Douglas Stark is the author of Wartime Baskeball: The Emergence of a National Sport during World War II and The SPHAS: The Life and Times of Basketball’s Greatest Jewish Team. He’ll join us at 1:00 to discuss basketball in World War II including the role of Jews in the American military like Red Auerbach and Red Holzman.
Wartime Basketball tells the story of basketball’s survival and development during World War II and how those years profoundly affected the game’s growth after the war. Prior to World War II, basketball—professional and collegiate—was largely a regional game, with different styles played throughout the country. Among its many impacts on home-front life, the war forced pro and amateur leagues to contract and combine rosters to stay competitive. At the same time, the U.S. military created base teams made up of top players who found themselves in uniform. The war created the opportunity for players from different parts of the country to play with and against each other. As a result, a more consistent form of basketball began to take shape.
The rising popularity of the professional game led to the formation of the World Professional Basketball Tournament (WPBT) in 1939. The original March Madness, the WPBT was played in Chicago for ten years and allowed professional, amateur, barnstorming, and independent teams to compete in a round-robin tournament. The WPBT included all-black and integrated teams in the first instance where all-black teams could compete for a “world series of basketball” against white teams. Wartime Basketball describes how the WPBT paved the way for the National Basketball League to integrate in December 1942, five years before Jackie Robinson broke the color barrier in baseball.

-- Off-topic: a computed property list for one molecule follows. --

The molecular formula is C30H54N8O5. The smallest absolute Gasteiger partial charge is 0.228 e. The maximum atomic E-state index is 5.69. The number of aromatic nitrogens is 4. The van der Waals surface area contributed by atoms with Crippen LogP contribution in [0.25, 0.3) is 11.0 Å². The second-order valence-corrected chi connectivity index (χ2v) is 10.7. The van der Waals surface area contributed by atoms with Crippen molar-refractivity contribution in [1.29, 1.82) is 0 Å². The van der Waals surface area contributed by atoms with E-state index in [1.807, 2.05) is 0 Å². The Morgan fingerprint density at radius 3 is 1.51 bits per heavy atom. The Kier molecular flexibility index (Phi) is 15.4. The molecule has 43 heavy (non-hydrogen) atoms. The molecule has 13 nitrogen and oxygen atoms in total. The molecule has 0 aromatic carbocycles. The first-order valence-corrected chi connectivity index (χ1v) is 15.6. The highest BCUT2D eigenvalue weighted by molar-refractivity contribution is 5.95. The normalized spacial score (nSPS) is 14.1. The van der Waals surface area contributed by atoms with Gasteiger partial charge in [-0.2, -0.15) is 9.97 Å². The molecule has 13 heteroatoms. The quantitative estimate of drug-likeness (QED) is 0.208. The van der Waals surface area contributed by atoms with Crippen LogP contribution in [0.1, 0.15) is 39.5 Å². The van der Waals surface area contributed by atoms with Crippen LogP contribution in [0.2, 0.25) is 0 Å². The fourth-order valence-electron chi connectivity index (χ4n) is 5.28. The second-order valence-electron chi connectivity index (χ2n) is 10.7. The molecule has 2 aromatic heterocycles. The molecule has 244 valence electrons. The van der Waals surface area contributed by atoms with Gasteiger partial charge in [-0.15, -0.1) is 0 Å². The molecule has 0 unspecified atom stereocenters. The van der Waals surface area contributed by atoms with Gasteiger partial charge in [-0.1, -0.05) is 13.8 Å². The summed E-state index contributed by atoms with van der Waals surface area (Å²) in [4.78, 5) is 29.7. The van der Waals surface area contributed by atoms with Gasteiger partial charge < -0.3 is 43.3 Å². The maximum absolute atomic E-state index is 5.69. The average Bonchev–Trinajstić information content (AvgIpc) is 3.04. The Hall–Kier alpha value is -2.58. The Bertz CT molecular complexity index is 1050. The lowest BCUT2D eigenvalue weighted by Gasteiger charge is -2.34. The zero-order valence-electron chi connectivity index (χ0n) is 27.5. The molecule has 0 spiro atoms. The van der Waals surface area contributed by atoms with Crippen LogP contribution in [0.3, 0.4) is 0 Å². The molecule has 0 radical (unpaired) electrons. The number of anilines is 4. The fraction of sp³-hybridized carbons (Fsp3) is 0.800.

Weaving stories from the court into wartime and home-front culture like a finely threaded bounce pass, Wartime Basketball sheds light on important developments in the sport’s history that have been largely overlooked.
The SPHAS: The Life and Times of Basketball’s Greatest Jewish Team — Founded in 1918, the South Philadelphia Hebrew Association’s basketball team, known as the SPHAS, was a top squad in the American Basketball League—capturing seven championships in thirteen seasons—until it disbanded in 1959. In The SPHAS, the first book to chronicle the history of this team and its numerous achievements, Douglas Stark includes not only rare and noteworthy images of players and memorabilia but also interviews and anecdotes to recall how players like Inky Lautman, Cy Kaselman, and Shikey Gotthoffer challenged racial stereotypes of weakness and physical inferiority as they boosted the game’s popularity. Team owner Eddie Gottlieb and Temple University coach Harry Litwack, among others profiled here, began their remarkable careers with the SPHAS.
Stark explores the significance of basketball to the Jewish community during the early years of the game, when Jewish players dominated the sport and a distinct American Jewish identity was on the rise. At a time when basketball teams were split along ethnic lines, the SPHAS represented the Philadelphia Jewish community. This book is an inspiring and heartfelt tale of the team on and off the court.